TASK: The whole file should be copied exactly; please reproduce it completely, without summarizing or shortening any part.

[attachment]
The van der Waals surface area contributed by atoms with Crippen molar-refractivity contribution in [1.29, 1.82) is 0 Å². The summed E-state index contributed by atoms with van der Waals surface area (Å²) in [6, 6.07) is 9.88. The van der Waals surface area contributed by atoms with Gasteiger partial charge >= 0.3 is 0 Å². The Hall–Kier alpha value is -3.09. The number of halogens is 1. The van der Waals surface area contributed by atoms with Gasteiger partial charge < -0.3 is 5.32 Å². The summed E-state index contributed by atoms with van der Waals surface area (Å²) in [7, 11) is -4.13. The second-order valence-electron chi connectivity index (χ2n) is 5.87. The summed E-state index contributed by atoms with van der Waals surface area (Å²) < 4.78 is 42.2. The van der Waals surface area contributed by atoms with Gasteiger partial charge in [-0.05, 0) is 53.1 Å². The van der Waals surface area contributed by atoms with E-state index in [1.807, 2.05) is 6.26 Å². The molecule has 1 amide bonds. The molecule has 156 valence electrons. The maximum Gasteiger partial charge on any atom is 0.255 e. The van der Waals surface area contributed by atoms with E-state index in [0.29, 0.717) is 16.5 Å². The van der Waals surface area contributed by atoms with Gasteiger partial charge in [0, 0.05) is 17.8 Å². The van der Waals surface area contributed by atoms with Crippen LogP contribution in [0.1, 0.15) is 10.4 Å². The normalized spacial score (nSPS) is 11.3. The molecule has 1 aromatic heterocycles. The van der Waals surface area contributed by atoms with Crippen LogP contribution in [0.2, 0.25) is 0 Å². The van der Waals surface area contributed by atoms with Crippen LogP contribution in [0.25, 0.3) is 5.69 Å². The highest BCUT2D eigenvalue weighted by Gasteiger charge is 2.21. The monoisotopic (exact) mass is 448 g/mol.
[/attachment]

The van der Waals surface area contributed by atoms with Crippen molar-refractivity contribution in [1.29, 1.82) is 0 Å². The summed E-state index contributed by atoms with van der Waals surface area (Å²) in [6, 6.07) is 9.88. The van der Waals surface area contributed by atoms with Gasteiger partial charge >= 0.3 is 0 Å². The Hall–Kier alpha value is -3.09. The number of halogens is 1. The van der Waals surface area contributed by atoms with Gasteiger partial charge < -0.3 is 5.32 Å². The summed E-state index contributed by atoms with van der Waals surface area (Å²) in [7, 11) is -4.13. The second-order valence-electron chi connectivity index (χ2n) is 5.87. The summed E-state index contributed by atoms with van der Waals surface area (Å²) < 4.78 is 42.2. The van der Waals surface area contributed by atoms with Gasteiger partial charge in [-0.05, 0) is 53.1 Å². The van der Waals surface area contributed by atoms with E-state index in [1.807, 2.05) is 6.26 Å². The molecule has 1 amide bonds. The molecule has 156 valence electrons. The maximum Gasteiger partial charge on any atom is 0.255 e. The van der Waals surface area contributed by atoms with E-state index in [0.29, 0.717) is 16.5 Å². The van der Waals surface area contributed by atoms with Gasteiger partial charge in [0, 0.05) is 17.8 Å². The van der Waals surface area contributed by atoms with Crippen LogP contribution in [0.1, 0.15) is 10.4 Å². The normalized spacial score (nSPS) is 11.3. The molecule has 1 aromatic heterocycles. The van der Waals surface area contributed by atoms with Crippen LogP contribution in [0.2, 0.25) is 0 Å². The van der Waals surface area contributed by atoms with Crippen LogP contribution in [0.25, 0.3) is 5.69 Å². The highest BCUT2D eigenvalue weighted by Gasteiger charge is 2.21. The monoisotopic (exact) mass is 448 g/mol.